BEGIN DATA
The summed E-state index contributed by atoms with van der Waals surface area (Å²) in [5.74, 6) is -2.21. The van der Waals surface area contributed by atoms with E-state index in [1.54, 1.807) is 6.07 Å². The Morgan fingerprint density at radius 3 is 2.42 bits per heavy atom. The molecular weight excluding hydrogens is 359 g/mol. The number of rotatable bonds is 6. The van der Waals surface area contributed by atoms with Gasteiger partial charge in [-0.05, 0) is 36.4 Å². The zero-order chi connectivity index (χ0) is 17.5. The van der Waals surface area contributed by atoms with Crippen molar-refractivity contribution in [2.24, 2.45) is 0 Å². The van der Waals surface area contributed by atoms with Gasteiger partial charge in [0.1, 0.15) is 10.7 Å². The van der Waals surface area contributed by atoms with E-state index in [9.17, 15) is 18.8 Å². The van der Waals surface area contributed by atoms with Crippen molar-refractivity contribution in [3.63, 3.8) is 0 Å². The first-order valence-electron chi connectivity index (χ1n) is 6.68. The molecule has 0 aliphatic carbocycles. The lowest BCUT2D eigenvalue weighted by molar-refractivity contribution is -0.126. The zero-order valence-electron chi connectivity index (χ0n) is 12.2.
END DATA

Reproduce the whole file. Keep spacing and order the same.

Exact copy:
The summed E-state index contributed by atoms with van der Waals surface area (Å²) in [5.74, 6) is -2.21. The van der Waals surface area contributed by atoms with E-state index in [1.54, 1.807) is 6.07 Å². The Morgan fingerprint density at radius 3 is 2.42 bits per heavy atom. The molecular weight excluding hydrogens is 359 g/mol. The number of rotatable bonds is 6. The van der Waals surface area contributed by atoms with Gasteiger partial charge in [-0.05, 0) is 36.4 Å². The zero-order chi connectivity index (χ0) is 17.5. The van der Waals surface area contributed by atoms with Crippen molar-refractivity contribution in [2.24, 2.45) is 0 Å². The van der Waals surface area contributed by atoms with Gasteiger partial charge in [0.1, 0.15) is 10.7 Å². The van der Waals surface area contributed by atoms with E-state index in [9.17, 15) is 18.8 Å². The van der Waals surface area contributed by atoms with Crippen molar-refractivity contribution in [3.63, 3.8) is 0 Å². The first-order valence-electron chi connectivity index (χ1n) is 6.68. The molecule has 0 aliphatic carbocycles. The lowest BCUT2D eigenvalue weighted by molar-refractivity contribution is -0.126. The zero-order valence-electron chi connectivity index (χ0n) is 12.2.